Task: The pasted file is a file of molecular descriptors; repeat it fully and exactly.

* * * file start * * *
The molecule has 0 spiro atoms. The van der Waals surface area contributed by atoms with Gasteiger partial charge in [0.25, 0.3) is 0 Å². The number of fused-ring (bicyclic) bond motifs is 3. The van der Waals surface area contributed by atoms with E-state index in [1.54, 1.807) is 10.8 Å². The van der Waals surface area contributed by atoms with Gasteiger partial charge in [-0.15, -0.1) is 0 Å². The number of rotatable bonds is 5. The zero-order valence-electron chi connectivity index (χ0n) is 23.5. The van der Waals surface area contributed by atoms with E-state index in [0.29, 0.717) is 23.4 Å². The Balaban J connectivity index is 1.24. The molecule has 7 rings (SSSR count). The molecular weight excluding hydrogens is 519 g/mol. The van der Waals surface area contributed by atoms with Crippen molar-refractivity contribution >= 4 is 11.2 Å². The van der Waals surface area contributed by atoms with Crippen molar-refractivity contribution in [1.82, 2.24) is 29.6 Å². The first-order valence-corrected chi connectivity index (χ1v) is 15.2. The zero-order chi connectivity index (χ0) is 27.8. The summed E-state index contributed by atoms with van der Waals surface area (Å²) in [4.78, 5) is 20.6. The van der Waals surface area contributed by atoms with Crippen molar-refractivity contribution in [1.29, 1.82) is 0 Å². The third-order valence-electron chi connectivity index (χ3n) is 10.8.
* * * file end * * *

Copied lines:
The molecule has 0 spiro atoms. The van der Waals surface area contributed by atoms with Gasteiger partial charge in [0.25, 0.3) is 0 Å². The number of fused-ring (bicyclic) bond motifs is 3. The van der Waals surface area contributed by atoms with E-state index in [1.54, 1.807) is 10.8 Å². The van der Waals surface area contributed by atoms with Gasteiger partial charge in [-0.15, -0.1) is 0 Å². The number of rotatable bonds is 5. The zero-order valence-electron chi connectivity index (χ0n) is 23.5. The van der Waals surface area contributed by atoms with E-state index in [0.29, 0.717) is 23.4 Å². The Balaban J connectivity index is 1.24. The molecule has 7 rings (SSSR count). The molecular weight excluding hydrogens is 519 g/mol. The van der Waals surface area contributed by atoms with Crippen molar-refractivity contribution >= 4 is 11.2 Å². The van der Waals surface area contributed by atoms with Crippen molar-refractivity contribution in [1.82, 2.24) is 29.6 Å². The first-order valence-corrected chi connectivity index (χ1v) is 15.2. The zero-order chi connectivity index (χ0) is 27.8. The summed E-state index contributed by atoms with van der Waals surface area (Å²) in [4.78, 5) is 20.6. The van der Waals surface area contributed by atoms with Crippen molar-refractivity contribution in [1.29, 1.82) is 0 Å². The third-order valence-electron chi connectivity index (χ3n) is 10.8.